LAWRENCE — University of Kansas students are putting the finishing touches on an oral history of Kansas journalism that will tell the story of seven notable Kansas news figures. The project will provide a new perspective of how the profession has evolved over the last half-century in middle America while documenting the importance of community and rural journalism.
Teri Finneman, associate professor of journalism at KU, is leading the class and has dedicated much of her career to preserving journalism history in the Heartland. She has produced oral histories of journalism in both North and South Dakota, and she produced the documentary “Newspaper Pioneers: The Story of the North Dakota Press.” Supported by a General Research Fund grant from KU, she and her class have interviewed journalists, documented their experiences, gathered historical photographs and produced podcasts to be donated to the Kansas Historical Society and made available to the public in early 2021.
“It is important to me to capture the history of community and regional journalism history, especially as so much of the field’s history focuses on New York and urban areas,” Finneman said. “I like to document and maintain the history of journalism in the middle of the country, and it is vital that we do it while longtime journalists are still with us. This class alone will have contributed over 500 pages of Kansas journalism history that we will share with the Kansas Historical Society and Kansas Press Association.”
Class members have worked in groups to interview seven Kansas journalists about their career experiences. In consultation with the Kansas Press Association, they selected Doug Anstaett, consultant, legislative lobbyist for KPA and longtime reporter editor and publisher; Linda Denning, editor and publisher of the Ellsworth County Independent-Reporter; John Hanna, Topeka correspondent for the Associated Press; Sharon Kessinger, former publisher and editor of the Marysville Advocate; Craig McNeal, former owner and publisher of the Council Grove Republican; Buzz Merritt, former editor of the Wichita Eagle; and Tom Throne, editor and general manager of the Junction City Daily Union, and editor and publisher of the McPherson Sentinel and Leavenworth Times.
In addition to preserving stories that might otherwise be lost, the students have learned about the evolution of the profession in Kansas and how it has changed as society has evolved over the years. Publishers shared stories about how technology changed how they do their jobs as well as how treatment of women had improved over the years, both as employees and how they were represented in the pages of their newspapers. Lessons about the changing business model were documented as well.
“We learned a lot about the way things are progressing now and how profit motives have changed,” said Sam Blaufuss, KU student. “The idea of journalism playing an important role in society, and not just as a way to make a living, is something I’d like people my age to understand better.”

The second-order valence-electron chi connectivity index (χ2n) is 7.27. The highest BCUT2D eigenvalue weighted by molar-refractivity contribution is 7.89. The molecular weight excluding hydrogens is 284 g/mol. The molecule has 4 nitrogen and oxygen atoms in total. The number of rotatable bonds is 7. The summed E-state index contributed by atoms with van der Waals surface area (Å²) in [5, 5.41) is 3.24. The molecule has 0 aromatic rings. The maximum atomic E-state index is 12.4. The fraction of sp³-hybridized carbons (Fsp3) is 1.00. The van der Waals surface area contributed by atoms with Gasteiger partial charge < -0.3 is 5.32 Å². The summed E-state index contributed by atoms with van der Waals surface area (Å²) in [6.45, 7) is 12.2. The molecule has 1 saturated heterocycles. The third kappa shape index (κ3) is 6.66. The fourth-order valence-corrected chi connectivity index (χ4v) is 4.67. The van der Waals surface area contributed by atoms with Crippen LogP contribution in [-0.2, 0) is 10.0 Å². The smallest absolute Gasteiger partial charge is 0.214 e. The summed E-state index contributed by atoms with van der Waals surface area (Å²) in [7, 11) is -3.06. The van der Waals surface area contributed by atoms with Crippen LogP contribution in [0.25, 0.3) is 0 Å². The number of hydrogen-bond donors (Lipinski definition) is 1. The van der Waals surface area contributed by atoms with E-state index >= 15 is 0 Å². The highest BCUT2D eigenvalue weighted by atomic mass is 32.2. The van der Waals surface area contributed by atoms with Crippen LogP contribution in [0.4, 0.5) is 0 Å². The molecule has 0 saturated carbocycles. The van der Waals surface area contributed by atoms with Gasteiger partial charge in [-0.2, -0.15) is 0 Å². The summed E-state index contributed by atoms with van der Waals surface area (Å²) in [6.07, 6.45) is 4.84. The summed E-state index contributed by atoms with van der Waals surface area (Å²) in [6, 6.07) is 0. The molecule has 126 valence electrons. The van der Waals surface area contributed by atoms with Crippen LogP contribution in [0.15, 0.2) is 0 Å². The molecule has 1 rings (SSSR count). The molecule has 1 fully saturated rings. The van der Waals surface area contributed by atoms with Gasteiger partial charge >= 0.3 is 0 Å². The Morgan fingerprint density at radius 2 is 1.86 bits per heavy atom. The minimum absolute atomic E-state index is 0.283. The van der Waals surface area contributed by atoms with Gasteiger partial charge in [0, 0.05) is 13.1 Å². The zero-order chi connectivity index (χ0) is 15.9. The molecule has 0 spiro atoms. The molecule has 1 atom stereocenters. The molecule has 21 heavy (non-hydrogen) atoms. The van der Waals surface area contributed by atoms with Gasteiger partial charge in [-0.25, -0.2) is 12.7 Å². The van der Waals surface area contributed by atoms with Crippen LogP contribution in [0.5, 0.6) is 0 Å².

Understanding how the field has changed can also be an important lesson as journalism is in the midst of rapid change in everything from how it is gathered and presented to how it is consumed and paid for.
“In times like today when we are experiencing a lot of turmoil, it’s important to provide context that this is not the first time journalism has seen change and that we can take lessons from the past on how we can endure,” Finneman said.
Emma Bascom, a student involved in the history projects, agreed.
“It goes with the idea that those who forget history are doomed to repeat its mistakes,” she said. “I think it’s vital to preserve these first drafts of history.”
The journalists also provided insight into the different ways community journalists practice their craft every day and the important role they play in helping inform their readers about their local governments.
“One of the things I found out right away was that, given how rural Kansas is, you have to be multifaceted as a journalist. It’s not as specialized as it is in larger places, so you have to be able to do a lot of things well,” said student Carlos Peterson.
The class also will make a virtual presentation for the journalists who shared their stories and time for the project. While the pandemic made in-person interviews an impossibility, it did inspire the class to start a separate oral history project on how COVID-19 has changed journalism education. Students are conducting interviews with fellow students, faculty, graduate students and building staff — from custodians to program supporters — on how the business of teaching journalism changed with the onset of the coronavirus in 2020.
Finneman, who is executive producer of the podcast Journalism History and serves on the board of directors for the American Journalism Historians Association, said that as the class has helped preserve history of several notable Kansas journalists for future generations, she hopes the project has also helped instill an appreciation of community journalism for both students and those who will experience their work.
“What I hope they take away is the importance and value of community journalism,” she said. “It is the heart of journalism in this nation, and I don’t think that gets emphasized enough. By talking with these community journalism figures, it opens their minds to the opportunity of working in this part of the country and the impact you can have here. And I think these people are important historical figures. This is about providing a more complete historical record of our state, of journalism and those who created it.”
Top image: Buzz Merritt pictured at his desk with two generations of newspaper technologies. Credit: Buzz Merritt.
Right image: Teri Finneman's journalism history class meets online. Credit: Teri Finneman.